The correlations came in jumbled across the board last week. Those closely watching the spot market had observed a decoupling in palladium and rhodium from the rest of the metals on Thursday and Friday over the NY market, as those metals soared higher. The slight improvement in the economic outlook translates into a better outlook for the automotive industry and vehicle demand. Palladium is used as an input in catalytic converters for small diesel cars; while rhodium is used for larger vehicles requiring stricter emissions control.

The currencies brought mixed results to the table. We typically expect a positive correlation between the currencies and the metals. This is to say that a weaker U.S. dollar often enhances metal demand in those selected countries or holders of the stronger currency, placing positive price pressures on the metals. With a tighter monetary policy stance coming in from many central banks (India, Canada, China, Europe, Australia, U.K. and even the U.S.), there was a bit of a reevaluation that took place last week of where the U.S. dollar is likely to be heading in the near term. It is believed that this reevaluation coupled with actions taken by central banks lead to a decoupling of many expected relationships we have seen between the metals and the variables listed below. The metals decoupled from their typical relationship with oil as well as equities, as partly indicated by the S&P 500.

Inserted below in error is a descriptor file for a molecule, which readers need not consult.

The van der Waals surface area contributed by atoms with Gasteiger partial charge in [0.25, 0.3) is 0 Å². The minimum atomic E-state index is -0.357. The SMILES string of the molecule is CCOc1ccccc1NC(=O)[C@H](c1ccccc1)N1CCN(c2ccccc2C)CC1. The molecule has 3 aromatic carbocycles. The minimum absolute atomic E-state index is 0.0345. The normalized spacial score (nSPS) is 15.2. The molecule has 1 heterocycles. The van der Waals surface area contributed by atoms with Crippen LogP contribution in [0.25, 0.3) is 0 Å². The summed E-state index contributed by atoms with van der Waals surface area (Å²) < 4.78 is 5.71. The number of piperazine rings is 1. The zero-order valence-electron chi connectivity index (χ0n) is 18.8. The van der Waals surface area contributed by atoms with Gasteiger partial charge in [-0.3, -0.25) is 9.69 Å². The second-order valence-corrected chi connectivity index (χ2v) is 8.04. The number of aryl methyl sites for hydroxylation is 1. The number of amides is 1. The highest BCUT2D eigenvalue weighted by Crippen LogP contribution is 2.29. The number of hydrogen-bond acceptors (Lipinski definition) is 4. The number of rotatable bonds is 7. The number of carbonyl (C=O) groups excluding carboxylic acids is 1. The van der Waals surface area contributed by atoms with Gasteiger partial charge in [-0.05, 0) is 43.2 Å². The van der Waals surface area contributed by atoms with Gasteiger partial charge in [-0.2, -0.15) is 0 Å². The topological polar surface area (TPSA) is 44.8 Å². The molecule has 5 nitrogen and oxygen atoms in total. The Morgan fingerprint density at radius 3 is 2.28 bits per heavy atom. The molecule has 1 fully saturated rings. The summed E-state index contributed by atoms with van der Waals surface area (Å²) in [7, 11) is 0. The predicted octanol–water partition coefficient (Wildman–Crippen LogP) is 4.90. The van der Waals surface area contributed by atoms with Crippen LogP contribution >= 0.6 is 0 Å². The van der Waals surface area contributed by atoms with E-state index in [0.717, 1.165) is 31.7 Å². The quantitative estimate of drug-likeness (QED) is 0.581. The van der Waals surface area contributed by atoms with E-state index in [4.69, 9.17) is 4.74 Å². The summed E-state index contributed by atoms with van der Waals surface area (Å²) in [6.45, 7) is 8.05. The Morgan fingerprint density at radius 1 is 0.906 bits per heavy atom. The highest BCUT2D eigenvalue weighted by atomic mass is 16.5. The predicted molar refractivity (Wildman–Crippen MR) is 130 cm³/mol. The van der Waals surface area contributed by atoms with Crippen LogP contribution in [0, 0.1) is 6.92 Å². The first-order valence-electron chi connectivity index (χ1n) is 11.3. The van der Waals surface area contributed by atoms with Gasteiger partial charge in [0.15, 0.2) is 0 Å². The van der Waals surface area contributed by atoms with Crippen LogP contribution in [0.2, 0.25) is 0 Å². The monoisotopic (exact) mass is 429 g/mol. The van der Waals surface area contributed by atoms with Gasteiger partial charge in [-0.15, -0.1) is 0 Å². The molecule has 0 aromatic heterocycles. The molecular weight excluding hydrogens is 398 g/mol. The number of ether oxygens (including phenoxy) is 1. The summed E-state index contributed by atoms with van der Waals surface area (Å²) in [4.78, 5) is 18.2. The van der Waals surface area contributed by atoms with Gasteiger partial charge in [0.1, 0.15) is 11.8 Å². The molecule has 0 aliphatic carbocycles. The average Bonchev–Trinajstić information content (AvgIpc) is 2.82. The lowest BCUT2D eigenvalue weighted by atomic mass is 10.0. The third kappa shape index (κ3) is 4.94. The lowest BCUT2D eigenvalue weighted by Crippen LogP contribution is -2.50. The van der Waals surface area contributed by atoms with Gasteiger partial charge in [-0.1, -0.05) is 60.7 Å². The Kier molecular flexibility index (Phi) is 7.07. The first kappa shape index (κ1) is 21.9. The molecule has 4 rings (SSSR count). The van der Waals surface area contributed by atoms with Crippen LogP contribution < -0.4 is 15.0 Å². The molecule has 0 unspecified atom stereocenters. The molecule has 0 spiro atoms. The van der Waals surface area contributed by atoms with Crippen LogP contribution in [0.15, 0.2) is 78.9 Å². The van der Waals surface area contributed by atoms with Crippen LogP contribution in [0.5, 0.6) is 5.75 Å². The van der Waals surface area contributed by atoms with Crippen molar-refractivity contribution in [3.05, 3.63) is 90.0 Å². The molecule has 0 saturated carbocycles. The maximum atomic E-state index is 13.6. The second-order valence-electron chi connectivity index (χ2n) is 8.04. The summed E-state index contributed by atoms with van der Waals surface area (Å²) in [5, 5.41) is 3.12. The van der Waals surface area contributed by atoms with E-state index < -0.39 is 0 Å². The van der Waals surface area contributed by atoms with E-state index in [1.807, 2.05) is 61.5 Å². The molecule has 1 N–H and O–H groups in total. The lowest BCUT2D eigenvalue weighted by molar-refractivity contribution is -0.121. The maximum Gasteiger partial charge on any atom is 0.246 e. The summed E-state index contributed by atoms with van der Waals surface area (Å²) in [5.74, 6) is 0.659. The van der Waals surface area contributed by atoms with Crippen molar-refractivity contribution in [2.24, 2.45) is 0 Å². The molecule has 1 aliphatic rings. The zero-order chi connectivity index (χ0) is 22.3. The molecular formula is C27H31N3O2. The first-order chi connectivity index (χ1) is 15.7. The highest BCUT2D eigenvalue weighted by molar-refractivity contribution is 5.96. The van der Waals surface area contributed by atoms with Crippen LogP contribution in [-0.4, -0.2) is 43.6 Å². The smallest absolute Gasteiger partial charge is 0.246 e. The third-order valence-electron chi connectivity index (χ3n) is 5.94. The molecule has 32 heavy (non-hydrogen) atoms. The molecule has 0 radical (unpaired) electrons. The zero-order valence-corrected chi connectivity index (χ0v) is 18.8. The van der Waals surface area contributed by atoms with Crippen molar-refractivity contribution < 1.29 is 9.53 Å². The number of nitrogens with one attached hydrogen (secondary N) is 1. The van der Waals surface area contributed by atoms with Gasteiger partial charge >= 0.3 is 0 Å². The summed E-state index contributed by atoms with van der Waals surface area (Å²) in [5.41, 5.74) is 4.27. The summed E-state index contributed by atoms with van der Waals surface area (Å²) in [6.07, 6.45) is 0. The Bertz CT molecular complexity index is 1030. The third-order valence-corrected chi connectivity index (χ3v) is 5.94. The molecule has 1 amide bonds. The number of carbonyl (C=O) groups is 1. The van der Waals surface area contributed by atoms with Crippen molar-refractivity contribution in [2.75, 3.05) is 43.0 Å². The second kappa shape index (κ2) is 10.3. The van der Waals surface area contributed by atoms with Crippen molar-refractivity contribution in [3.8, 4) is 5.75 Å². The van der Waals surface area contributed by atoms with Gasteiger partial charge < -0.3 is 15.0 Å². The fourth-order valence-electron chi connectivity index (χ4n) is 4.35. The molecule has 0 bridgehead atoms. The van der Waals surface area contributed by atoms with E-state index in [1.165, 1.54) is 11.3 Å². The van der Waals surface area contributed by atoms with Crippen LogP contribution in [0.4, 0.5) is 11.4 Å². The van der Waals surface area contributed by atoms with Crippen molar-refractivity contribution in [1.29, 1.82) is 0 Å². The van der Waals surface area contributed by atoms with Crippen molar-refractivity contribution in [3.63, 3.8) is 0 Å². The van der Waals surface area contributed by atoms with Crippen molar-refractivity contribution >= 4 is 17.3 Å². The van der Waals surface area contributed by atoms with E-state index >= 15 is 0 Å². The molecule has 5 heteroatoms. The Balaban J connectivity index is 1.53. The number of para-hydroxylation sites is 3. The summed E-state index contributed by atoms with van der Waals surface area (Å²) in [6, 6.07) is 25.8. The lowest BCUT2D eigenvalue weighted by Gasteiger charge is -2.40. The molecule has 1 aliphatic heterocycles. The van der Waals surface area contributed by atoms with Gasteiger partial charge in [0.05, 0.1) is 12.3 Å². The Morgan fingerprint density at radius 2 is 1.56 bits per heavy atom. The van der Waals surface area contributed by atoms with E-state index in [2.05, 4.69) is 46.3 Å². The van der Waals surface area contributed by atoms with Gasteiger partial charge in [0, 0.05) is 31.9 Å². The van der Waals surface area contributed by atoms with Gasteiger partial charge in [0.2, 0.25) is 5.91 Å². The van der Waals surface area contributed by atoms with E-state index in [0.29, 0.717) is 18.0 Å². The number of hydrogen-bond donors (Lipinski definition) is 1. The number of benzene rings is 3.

The correlations between the metals’ spot price and lease rates came in negative for the week ending June 13, 2008. Again, so far, no consistent pattern has emerged. What we do know is that sentiment for the dollar had increased over the course of last week with U.S. key interest rates set to rise on June 25, 2008. Lease rates for gold and silver had gained for nearly all terms (aside from gold’s 1-month rate), indicating that U.S. dollar sentiment outstripped that of the metals.